Monthly Archives: February 2012

Virgina Woolf and “Triple” Consciousness

Present within Virginia Woolf’s work of “Ms. Dalloway” is the apparent demonstration of stream of consciousness writing. This narrative strategy yields a certain amount of psychological realism within the work versus if it did not have this present. Whenever a work is presented with more psychological realism, it is easier to grasp and understand because the characters and situations seem more relatable.

So, whenever I started contemplating the concept of this stream of consciousness writing, I realized that there was another element present that I had previously not remembered: that of the character Septimus. Septimus could be said to be Clarissa’s doppelganger, or her darker, inner self that she is at war with constantly.

If one contemplates the inclusion of Septimus in the proceedings, you would realize that there are three facets to Clarissa to consider. There is her external, social butterfly. Her internal stream of consciousness and the facet of her personality known as Septimus. Realizing that Septimus, insanity slowly bubbling under the surface, and Clarissa’s normalcy exist side-by-side is a terrifying reminder how close we all are to losing our  minds.

Woolf provides a tragic insight into the human condition using the concepts of stream of consciousness and double consciousness in regard to narrative strategy and style. Partially why we still fascinated with this work is the idea that we are constantly at war with what bubbles under the surface, threatening to take us over.




Filed under British Literature, English, School

T.S. Eliot: A Hipster from Another Time?

Dr. Hochenauer posted these thoughts on our homepage for our contemplations over T.S. Eliot’s “The Waste Land”:

The question becomes whether The Waste Land is meant to be read or studied. The poem creates a super-reader who should know several languages and cultures. It’s literary references and allusions are obscure so readers must also be extremely well read. Even then, the subjectivity of the poem renders it almost incomprehensible. It becomes part of a cult of the obscure. It’s obscurity for obscurity’s sake.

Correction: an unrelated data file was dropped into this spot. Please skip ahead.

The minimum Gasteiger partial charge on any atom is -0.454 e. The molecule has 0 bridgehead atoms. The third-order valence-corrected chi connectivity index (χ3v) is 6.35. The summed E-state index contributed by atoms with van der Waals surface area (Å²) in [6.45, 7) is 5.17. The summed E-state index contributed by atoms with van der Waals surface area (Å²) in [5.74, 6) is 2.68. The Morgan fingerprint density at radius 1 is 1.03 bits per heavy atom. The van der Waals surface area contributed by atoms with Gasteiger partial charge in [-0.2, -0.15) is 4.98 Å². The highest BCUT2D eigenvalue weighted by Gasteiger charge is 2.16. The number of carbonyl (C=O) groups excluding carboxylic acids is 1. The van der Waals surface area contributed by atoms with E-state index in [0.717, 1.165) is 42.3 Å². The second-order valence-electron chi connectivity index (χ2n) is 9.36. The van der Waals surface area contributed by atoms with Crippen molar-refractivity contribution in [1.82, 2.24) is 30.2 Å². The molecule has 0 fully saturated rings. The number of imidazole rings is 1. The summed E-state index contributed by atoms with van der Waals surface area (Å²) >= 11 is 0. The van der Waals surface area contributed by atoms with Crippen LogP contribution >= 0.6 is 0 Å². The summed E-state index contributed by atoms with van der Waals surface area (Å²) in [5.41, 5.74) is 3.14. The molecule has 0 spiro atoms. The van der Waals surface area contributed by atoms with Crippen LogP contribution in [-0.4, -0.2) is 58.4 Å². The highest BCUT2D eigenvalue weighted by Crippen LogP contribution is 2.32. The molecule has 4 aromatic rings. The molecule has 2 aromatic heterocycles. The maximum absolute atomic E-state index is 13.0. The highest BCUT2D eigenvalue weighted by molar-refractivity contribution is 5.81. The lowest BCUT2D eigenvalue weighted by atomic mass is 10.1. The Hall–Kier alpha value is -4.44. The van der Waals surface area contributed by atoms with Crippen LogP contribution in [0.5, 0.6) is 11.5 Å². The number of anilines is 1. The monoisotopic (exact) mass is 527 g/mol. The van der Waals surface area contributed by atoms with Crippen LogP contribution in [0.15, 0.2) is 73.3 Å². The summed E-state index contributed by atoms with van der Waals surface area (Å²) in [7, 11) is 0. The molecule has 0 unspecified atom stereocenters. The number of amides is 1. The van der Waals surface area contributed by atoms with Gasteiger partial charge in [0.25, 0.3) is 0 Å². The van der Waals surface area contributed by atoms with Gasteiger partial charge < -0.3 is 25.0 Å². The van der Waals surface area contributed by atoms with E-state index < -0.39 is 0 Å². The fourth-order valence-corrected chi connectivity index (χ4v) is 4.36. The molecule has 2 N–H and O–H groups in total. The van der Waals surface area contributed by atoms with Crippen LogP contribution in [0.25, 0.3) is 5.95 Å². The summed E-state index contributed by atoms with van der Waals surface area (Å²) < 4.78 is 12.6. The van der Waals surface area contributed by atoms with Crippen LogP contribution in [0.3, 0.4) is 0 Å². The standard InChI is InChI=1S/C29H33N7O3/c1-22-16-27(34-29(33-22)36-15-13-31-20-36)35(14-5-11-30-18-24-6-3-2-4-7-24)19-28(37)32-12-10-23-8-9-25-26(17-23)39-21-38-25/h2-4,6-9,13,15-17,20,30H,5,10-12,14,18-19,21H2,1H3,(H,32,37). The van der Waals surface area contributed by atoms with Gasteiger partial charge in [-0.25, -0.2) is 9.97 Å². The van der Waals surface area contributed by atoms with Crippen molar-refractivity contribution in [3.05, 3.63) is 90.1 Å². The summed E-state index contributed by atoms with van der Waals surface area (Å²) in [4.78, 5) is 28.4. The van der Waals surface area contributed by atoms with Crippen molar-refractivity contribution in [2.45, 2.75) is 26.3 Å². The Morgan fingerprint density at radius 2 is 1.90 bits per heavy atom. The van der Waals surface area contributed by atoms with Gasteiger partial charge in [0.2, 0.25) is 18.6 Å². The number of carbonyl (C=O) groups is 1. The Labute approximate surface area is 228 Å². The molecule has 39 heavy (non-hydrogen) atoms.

According to the ideas conveyed here, it seems as Eliot is trying to establish a culture of meta-knowledge–a required amount of precursory ideas that the reader must comprehend before his ideas are digestible. Now, as a poet who wishes to convey their ideas to a wide audience to touch a multiplicity of people, why would he wish to do this? As someone who admittedly does not know much about Eliot and his history, it seems as if he derives an extreme pleasure from the concept of knowing that he has such a wide knowledge base beyond the realm of the average individual.

Eliot, in this regard, I believe shares a lot of attributes of the trendy “hipster” youth social group. One popular definition of hipster that has cycled around my peers is that a hipster is someone who tries very hard to appear as if they have gone to no effort at all.

I think that there are elements of Eliot’s poem “The Waste Land” that can be applied to this definition. Eliot makes his poem difficult to understand seemingly for the reason of making it “obscure for obscurity’s sake”, an avant-garde realization made by Dr. Hochenauer. Eliot seems to be re-defining what it means to be a poet and why it means to be a poet in this work in a way that’s purposefully dense to make the reader frustratingly search for answers.


Leave a comment

Filed under British Literature, English, School, Uncategorized

The Greatest Expectations of All